Study participants (N = 360) included children aged 7–12 years with a BMI ≥ 85th percentile for age and sex [27]. Exclusion criteria for the participants included any chronic illnesses, a physical, cognitive, or emotional impairment that would impact the safety of participants during study procedures, medical treatment causing fluctuations in body weight, inconvenient transportation distances, involvement in a separate weight management program, and unwillingness or inability of the parents or child to provide consent and assent, respectively. The trial design with the CONSORT diagram and study process is described elsewhere [26]. The Albert Einstein College of Medicine Institutional Review Board (IRB) approved all study protocols; all study participants provided written consent (parent or guardian) or assent (children).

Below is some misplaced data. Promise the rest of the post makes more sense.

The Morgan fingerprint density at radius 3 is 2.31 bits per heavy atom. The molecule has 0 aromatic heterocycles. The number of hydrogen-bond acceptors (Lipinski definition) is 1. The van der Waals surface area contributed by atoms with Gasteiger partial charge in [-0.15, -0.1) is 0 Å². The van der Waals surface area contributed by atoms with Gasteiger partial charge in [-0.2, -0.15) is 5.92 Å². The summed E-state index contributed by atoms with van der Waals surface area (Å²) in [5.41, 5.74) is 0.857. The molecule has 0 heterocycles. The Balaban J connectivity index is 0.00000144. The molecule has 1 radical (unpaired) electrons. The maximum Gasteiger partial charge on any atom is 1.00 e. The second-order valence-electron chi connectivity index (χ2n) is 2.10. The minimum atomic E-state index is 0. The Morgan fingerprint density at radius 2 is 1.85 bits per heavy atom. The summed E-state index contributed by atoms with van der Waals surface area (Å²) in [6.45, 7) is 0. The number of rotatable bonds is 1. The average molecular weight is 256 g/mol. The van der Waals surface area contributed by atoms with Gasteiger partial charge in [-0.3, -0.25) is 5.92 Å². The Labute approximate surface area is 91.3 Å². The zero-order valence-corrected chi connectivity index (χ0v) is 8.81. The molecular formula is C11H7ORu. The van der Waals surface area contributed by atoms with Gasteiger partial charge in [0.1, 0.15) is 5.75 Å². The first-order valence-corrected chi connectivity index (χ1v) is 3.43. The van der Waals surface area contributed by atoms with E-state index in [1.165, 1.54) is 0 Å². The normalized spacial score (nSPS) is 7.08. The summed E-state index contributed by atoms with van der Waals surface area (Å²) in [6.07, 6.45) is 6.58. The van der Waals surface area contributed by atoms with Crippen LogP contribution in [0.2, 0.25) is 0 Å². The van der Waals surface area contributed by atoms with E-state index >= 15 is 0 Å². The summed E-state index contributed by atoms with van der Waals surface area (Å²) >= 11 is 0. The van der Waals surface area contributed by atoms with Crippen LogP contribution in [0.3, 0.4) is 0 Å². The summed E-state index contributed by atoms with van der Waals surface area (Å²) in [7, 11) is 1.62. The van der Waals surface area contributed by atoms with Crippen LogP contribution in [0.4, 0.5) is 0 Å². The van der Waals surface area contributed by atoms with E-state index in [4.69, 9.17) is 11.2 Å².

Anthropometric measures

Height and weight were measured in light clothing and without shoes. A stadiometer and a digital scale were used to obtain height and weight, respectively. The waist circumference was measured using an elastic tape at the iliac crest, and the hip circumference at the point of maximal protrusion of the gluteal muscles in the lateral position. Both were recorded to the nearest centimeter. Scales and stadiometer were calibrated, and anthropometry tapes were examined for signs of wear weekly using standardized protocols.

Cardiometabolic parameters